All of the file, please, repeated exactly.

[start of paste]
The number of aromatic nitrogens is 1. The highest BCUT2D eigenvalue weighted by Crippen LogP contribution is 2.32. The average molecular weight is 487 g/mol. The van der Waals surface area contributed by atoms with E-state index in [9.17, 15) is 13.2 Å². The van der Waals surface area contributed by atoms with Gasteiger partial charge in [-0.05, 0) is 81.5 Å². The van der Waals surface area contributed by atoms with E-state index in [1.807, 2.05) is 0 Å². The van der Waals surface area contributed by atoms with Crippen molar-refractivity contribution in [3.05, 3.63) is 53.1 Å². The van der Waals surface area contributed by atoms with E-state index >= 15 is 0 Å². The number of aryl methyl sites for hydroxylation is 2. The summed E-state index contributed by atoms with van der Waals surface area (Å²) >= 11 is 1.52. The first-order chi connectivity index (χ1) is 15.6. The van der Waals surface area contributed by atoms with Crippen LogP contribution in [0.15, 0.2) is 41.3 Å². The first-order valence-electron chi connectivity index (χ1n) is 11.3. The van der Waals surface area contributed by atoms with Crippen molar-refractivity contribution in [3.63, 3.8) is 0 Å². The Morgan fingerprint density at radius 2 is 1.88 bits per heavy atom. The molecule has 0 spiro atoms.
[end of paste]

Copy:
The number of aromatic nitrogens is 1. The highest BCUT2D eigenvalue weighted by Crippen LogP contribution is 2.32. The average molecular weight is 487 g/mol. The van der Waals surface area contributed by atoms with E-state index in [9.17, 15) is 13.2 Å². The van der Waals surface area contributed by atoms with Gasteiger partial charge in [-0.05, 0) is 81.5 Å². The van der Waals surface area contributed by atoms with E-state index in [1.807, 2.05) is 0 Å². The van der Waals surface area contributed by atoms with Crippen molar-refractivity contribution in [3.05, 3.63) is 53.1 Å². The van der Waals surface area contributed by atoms with E-state index >= 15 is 0 Å². The number of aryl methyl sites for hydroxylation is 2. The summed E-state index contributed by atoms with van der Waals surface area (Å²) >= 11 is 1.52. The first-order chi connectivity index (χ1) is 15.6. The van der Waals surface area contributed by atoms with Crippen LogP contribution in [0.15, 0.2) is 41.3 Å². The first-order valence-electron chi connectivity index (χ1n) is 11.3. The van der Waals surface area contributed by atoms with Crippen molar-refractivity contribution in [3.63, 3.8) is 0 Å². The Morgan fingerprint density at radius 2 is 1.88 bits per heavy atom. The molecule has 0 spiro atoms.